Horse-riding simulation can be used in balance training for knee osteoarthritis
Study explored the use of simulated horse-riding exercises to help older people with osteoarthritis.
Study explored the use of simulated horse-riding exercises to help older people with osteoarthritis
Balance is important in the daily living activities of older people and greatly affects their quality of life. As a result of age-related changes, balance ability deteriorates and this can be a particular problem for people with arthritis.
Osteoarthritis is a degenerative disease that causes severe pain, limits range of movement and leads to muscle weakness, poor balance ability and a high risk of falls. Clinical treatment is focused mainly on reducing pain, but muscle strength and improving balance are also important to improve quality of life.
This study explored simulated horse riding as a means of improving balance in older people with osteoarthritis of the knee.
Previous studies have shown that horse riding can improve muscle strength, bone density, mental health and balance. In this experiment 15 people over the age of 65 and with osteoarthritis of the knee performed simulated horse-riding exercises. They used SlimRider equipment for 30 minutes three times a week for eight weeks. The participants were encouraged to maintain a correct horse-riding posture and exercise intensity was increased gradually.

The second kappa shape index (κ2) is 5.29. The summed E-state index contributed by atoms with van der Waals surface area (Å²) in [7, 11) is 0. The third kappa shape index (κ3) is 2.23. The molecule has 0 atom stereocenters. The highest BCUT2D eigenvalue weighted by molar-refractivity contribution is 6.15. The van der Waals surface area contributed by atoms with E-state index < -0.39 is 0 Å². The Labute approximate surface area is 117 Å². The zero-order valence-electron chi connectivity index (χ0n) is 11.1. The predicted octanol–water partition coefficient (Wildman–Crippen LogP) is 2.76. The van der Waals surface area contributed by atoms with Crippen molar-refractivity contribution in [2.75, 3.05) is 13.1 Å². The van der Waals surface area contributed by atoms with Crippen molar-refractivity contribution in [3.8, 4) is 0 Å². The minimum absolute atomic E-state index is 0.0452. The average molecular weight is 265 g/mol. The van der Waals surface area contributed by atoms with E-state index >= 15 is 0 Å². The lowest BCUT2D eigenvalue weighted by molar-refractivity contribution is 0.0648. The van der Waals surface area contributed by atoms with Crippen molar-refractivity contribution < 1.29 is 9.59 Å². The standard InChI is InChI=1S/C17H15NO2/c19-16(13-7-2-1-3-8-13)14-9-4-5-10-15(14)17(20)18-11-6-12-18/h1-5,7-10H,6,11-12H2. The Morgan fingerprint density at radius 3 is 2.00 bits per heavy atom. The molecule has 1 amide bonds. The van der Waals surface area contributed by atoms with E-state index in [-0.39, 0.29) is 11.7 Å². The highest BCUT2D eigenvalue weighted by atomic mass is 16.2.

A research assistant was always present to prevent falling. Results using two measurement scales showed improvement in functional ability and an increase in dynamic and static balance scores. This suggests that simulation can have the same benefits as riding horses while being more practical for therapists to use.
Kim S, HwangBo G (2017) The effects of horse-riding simulator exercise on balance in elderly with knee osteoarthritis. Journal of Physical Therapy Science. 29, 3, 387-389.